GOP candidates to date have launched a campaign of character assassination. Their theme is that Clinton is an untrustworthy person because she kept her own email server, and seems secretive and untruthful. That she used her personal email was never a secret in Washington since everyone who communicated with her in the State Department saw her email address on the “from” line. Stonewalling requests from Congress is an inside beltway political game. She broke rules, but unless somehow the contents of her emails are discovered to disclose back dealings, that issue will not have much resonance with those who are more consumed with solving daily problems.
One weak hook is Benghazi, held up as an example of incompetence or dishonesty. Never mind after two years of Congressional investigation, the Republican dominated Congressional committee concluded screw ups were the CIA’s fault, not the State Department’s. Ben Ghazi is old news that has never gotten traction outside the GOP base.
Some try to paint her resume as weak. That argument is a tough sell. No emerging GOP candidate has a comparable depth of experience in foreign or domestic affairs.
A new attack is Clinton does not represent the future. Being the first woman president is the future to many. Polls are showing that factor has only widened the gender gap that plagues the GOP. For others, solving problems left over from the past is their future.
Political Institutions in the United States, p 99; Richard S. Katz, Oxford University Press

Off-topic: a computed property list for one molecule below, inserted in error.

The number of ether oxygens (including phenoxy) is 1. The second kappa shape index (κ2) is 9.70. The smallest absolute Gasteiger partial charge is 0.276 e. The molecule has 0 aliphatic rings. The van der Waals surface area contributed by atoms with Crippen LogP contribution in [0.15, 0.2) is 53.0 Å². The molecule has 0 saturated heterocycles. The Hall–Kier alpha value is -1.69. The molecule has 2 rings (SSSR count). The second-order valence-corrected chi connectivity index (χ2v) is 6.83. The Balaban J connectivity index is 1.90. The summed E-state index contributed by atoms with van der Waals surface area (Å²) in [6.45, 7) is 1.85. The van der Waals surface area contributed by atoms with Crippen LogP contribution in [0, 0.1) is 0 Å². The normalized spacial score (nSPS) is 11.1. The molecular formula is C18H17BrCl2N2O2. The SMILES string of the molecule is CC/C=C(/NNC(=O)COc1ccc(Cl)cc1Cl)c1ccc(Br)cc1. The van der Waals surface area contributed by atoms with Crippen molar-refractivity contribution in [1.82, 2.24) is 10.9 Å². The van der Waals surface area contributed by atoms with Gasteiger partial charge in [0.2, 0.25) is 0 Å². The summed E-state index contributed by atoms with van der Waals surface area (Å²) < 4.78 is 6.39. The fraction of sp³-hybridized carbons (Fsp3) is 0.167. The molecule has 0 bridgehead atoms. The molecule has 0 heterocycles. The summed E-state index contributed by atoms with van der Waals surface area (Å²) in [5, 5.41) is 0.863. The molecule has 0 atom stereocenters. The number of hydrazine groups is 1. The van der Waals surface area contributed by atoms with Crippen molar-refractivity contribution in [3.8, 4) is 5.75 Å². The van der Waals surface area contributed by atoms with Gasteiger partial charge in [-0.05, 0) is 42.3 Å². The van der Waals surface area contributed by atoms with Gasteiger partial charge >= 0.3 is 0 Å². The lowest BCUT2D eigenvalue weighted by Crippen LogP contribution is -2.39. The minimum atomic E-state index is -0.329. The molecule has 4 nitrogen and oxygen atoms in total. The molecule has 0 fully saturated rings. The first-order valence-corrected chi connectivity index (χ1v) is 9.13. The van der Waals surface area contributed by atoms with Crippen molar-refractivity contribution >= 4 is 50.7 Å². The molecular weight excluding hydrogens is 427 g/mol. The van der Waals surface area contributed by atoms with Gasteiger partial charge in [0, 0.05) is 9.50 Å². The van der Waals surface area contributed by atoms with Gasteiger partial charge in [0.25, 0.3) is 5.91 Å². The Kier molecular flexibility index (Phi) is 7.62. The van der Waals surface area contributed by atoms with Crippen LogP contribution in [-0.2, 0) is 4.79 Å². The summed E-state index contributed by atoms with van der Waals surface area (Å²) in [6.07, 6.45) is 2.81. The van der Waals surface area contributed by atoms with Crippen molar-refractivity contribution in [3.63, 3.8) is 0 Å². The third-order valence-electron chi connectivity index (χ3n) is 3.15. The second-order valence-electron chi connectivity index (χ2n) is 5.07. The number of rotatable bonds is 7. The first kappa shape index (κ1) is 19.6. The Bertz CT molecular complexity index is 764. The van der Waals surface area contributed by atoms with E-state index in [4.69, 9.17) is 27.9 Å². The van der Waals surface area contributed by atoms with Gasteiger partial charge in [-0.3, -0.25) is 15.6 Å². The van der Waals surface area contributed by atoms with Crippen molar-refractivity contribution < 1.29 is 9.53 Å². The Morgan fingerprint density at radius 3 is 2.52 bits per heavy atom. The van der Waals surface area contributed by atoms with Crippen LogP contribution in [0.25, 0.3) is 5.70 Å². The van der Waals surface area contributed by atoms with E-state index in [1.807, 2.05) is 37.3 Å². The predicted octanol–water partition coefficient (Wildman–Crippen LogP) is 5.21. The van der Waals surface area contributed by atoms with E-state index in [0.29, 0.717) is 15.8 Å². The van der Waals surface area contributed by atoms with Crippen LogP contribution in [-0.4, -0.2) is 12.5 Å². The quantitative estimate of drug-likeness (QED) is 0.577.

Public Opinion and Polling Around the World, Vol. 1, John Gray Geer, ABC/CLIO, p.46
A version of this appeared in the www.skyhidailynews.com 4/23/15
A version of this appeared in the www.skyhidailynews.com 4/23/15
Sunday, April 12, 2015
Looking out for number one should be the primary concern of Congress’ position on the Iran nuclear deal. Number one means us, the United States. A deal as outlined in the framework is in the interest of our country because it is the best way to avoid getting involved in another ground war in the Middle East. The alternative is to remove any constraints on military conflicts with a march to war and an inevitable risk the US will find its boots on the ground as we fight on behalf of our allies in the region whose backs we have pledged to protect.
All out military conflict would be in no one’s interest, especially the civilians from Israel to Iran who will bear the brunt of the carnage. There is a body of thought that bombing Iran’s physical facilities would also require boots on the ground to be effective. Whose boots? Ours?